Thanks to @devin_mb for helpful input on this post.
The Los Angeles City Council recently voted to increase the city’s minimum wage to $15/hour, a major victory for labor advocacy groups. This is a significant increase over the state minimum wage, which will be $10/hour as of January 1, 2016, and in real buying power peaked at $11.22/hour (in 2015 dollars) in 1968. Overall this is a very good thing for LA’s low income workers. Some have kvetched that other options, such as an expanded Earned Income Tax Credit (EITC) or a Guaranteed Basic Income (GBI), would be better. This is a distraction, because those options only work at the state or even national level, and were not realistically on the table for the city. Like global warming and infrastructure, cities cannot afford to wait while Congress twiddles its thumbs.
In the Twitterverse, or at least the little corner of it focused on housing, there was talk that raising the nominal minimum wage would have no effect on real wages, because California’s ongoing housing crisis will allow landlords to capture all the wage increase through higher rents. In such a case, raising the minimum wage without taking action on housing is futile.
This is wrong. Landlords cannot arbitrarily raise rents to take away whatever wage increase you receive. Despite all the many distortions, rents are set by the market. If landlords could charge you more for your apartment, they would already be doing it. When the minimum wage increases, landlords will only be able to raise rents if households decide they want to spend their additional income on housing. So, if you get a raise, you might decide to spend some of your money on a more expensive apartment closer to your job, or on a larger apartment. Your desire to increase housing consumption is what allows landlords to raise rents.
However, not everyone is going to receive a wage increase from the minimum wage, and not everyone receiving a wage increase is going to want to spend all of it on housing. Some people who are not receiving a wage increase will respond to rising rents by moving to cheaper areas. It is therefore likely that landlords will be able to raise rents a little, because of low-income households’ increased buying power and supply limitations.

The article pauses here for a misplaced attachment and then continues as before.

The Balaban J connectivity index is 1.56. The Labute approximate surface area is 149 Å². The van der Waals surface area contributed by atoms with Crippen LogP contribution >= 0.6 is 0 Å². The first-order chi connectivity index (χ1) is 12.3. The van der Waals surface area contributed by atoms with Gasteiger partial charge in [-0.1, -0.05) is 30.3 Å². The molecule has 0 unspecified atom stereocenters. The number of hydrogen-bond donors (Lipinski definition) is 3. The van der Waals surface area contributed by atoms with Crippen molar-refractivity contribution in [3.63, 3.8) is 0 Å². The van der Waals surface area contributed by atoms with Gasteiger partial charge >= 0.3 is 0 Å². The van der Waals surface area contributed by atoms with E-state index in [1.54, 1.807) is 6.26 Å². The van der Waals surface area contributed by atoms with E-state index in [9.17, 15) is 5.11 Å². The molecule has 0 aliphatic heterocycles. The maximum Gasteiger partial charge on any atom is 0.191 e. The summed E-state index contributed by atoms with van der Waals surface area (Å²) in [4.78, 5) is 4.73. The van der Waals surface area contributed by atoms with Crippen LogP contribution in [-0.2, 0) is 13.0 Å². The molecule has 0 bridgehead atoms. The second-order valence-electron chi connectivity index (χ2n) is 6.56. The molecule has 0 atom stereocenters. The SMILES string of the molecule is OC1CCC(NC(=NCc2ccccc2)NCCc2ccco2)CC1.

We can make a rough estimate of how much rents will increase based on the proportion of workers receiving a wage increase, the size of the wage increase, and the portion of wages those households are willing to put towards housing costs. Considering current conditions in LA, we will take the last parameter to be 50%. For the current distribution of income among full-time workers in LA, we have the following:
We can see why this minimum wage increase is such a big deal: assuming a uniform distribution of workers in the $25,000-$34,999 bracket, about 37% of workers in LA will get a raise.
Since $15/hr equates to roughly $30,000/year, we’ll assume everyone making less than that gets a bump to $30,000/year. For the $25,000-$34,999 bracket, we’ll assume half of those workers are getting a raise. We’ll also collapse the brackets to single assumed values for ease of analysis: $7,500 for the $1-$9,999 bracket, $12,500 for the $10,000-$14,999 bracket, $20,000 for the $15,000-$24,999 bracket, and $27,500 for the half of the workers in the $25,000-$34,999 bracket that we assume are getting a raise. We can then determine the wage increase for each bracket, as the difference between current wages and $30,000. Next we calculate the resulting rent increase due to each bracket’s wage gains, as (percent of city residents in the bracket) x (wage increase) x (portion of wage increase spent on housing), divided by twelve to convert from years to months.
Summing up each bracket’s rent increase, we see that we expect rents to rise $173/month as a result of the hike in the minimum wage. We can then calculate how much of each bracket’s wage increase is captured by higher rents. Note that if your current wages are already close to the new minimum wage, most of your increase will indeed go to rents. However, the portion falls off quickly for people getting a larger raise; if you make the current minimum wage of $10/hour ($20,000/year), only about 20% of your raise will end up going to higher rents. By calculating the weighted average wage increase, we can find the total amount of increased wages going to rents, estimated to be 19.1%.
Now, a $173/month increase in rent is still a big increase! That’s over $2,000/year, which is a lot of money for people only earning $30,000/year. This emphasizes the importance of solving California’s high housing costs, which we will only do if we address the enormous shortage of supply. However, even if we don’t, increasing the minimum wage will still result in an improvement to the lives of low-income households. It’s just that their lives would be improved even more if we do.